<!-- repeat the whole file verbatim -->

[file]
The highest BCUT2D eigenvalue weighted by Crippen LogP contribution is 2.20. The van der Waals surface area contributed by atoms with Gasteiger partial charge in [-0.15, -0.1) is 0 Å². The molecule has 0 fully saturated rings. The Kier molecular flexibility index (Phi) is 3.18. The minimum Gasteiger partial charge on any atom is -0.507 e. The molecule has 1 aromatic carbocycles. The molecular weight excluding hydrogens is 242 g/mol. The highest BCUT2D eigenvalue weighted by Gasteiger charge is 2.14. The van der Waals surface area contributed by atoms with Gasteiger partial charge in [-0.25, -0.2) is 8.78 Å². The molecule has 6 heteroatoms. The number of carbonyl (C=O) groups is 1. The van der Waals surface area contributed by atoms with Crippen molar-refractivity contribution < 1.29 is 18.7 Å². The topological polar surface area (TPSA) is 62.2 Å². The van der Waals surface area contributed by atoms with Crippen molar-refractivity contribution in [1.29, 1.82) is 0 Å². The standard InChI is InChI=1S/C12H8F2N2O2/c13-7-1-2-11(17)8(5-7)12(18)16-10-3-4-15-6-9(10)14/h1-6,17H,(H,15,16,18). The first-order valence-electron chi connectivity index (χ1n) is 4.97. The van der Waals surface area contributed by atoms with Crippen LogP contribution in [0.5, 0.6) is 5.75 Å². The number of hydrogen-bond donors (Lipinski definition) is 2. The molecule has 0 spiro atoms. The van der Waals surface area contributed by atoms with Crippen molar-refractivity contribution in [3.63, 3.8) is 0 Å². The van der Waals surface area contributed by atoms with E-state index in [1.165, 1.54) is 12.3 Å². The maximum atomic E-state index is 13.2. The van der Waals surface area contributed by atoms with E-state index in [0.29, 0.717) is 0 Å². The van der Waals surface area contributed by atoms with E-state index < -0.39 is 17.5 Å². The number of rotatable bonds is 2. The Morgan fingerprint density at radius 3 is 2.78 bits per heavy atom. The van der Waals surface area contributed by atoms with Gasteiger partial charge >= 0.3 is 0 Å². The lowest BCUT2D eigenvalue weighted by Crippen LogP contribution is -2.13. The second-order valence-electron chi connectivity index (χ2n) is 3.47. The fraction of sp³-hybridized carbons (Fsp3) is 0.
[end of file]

The highest BCUT2D eigenvalue weighted by Crippen LogP contribution is 2.20. The van der Waals surface area contributed by atoms with Gasteiger partial charge in [-0.15, -0.1) is 0 Å². The molecule has 0 fully saturated rings. The Kier molecular flexibility index (Phi) is 3.18. The minimum Gasteiger partial charge on any atom is -0.507 e. The molecule has 1 aromatic carbocycles. The molecular weight excluding hydrogens is 242 g/mol. The highest BCUT2D eigenvalue weighted by Gasteiger charge is 2.14. The van der Waals surface area contributed by atoms with Gasteiger partial charge in [-0.25, -0.2) is 8.78 Å². The molecule has 6 heteroatoms. The number of carbonyl (C=O) groups is 1. The van der Waals surface area contributed by atoms with Crippen molar-refractivity contribution < 1.29 is 18.7 Å². The topological polar surface area (TPSA) is 62.2 Å². The van der Waals surface area contributed by atoms with Crippen molar-refractivity contribution in [1.29, 1.82) is 0 Å². The standard InChI is InChI=1S/C12H8F2N2O2/c13-7-1-2-11(17)8(5-7)12(18)16-10-3-4-15-6-9(10)14/h1-6,17H,(H,15,16,18). The first-order valence-electron chi connectivity index (χ1n) is 4.97. The van der Waals surface area contributed by atoms with Crippen LogP contribution in [0.5, 0.6) is 5.75 Å². The number of hydrogen-bond donors (Lipinski definition) is 2. The molecule has 0 spiro atoms. The van der Waals surface area contributed by atoms with Crippen molar-refractivity contribution in [3.63, 3.8) is 0 Å². The van der Waals surface area contributed by atoms with E-state index in [1.165, 1.54) is 12.3 Å². The maximum atomic E-state index is 13.2. The van der Waals surface area contributed by atoms with E-state index in [0.29, 0.717) is 0 Å². The van der Waals surface area contributed by atoms with E-state index < -0.39 is 17.5 Å². The number of rotatable bonds is 2. The Morgan fingerprint density at radius 3 is 2.78 bits per heavy atom. The van der Waals surface area contributed by atoms with Gasteiger partial charge >= 0.3 is 0 Å². The lowest BCUT2D eigenvalue weighted by Crippen LogP contribution is -2.13. The second-order valence-electron chi connectivity index (χ2n) is 3.47. The fraction of sp³-hybridized carbons (Fsp3) is 0.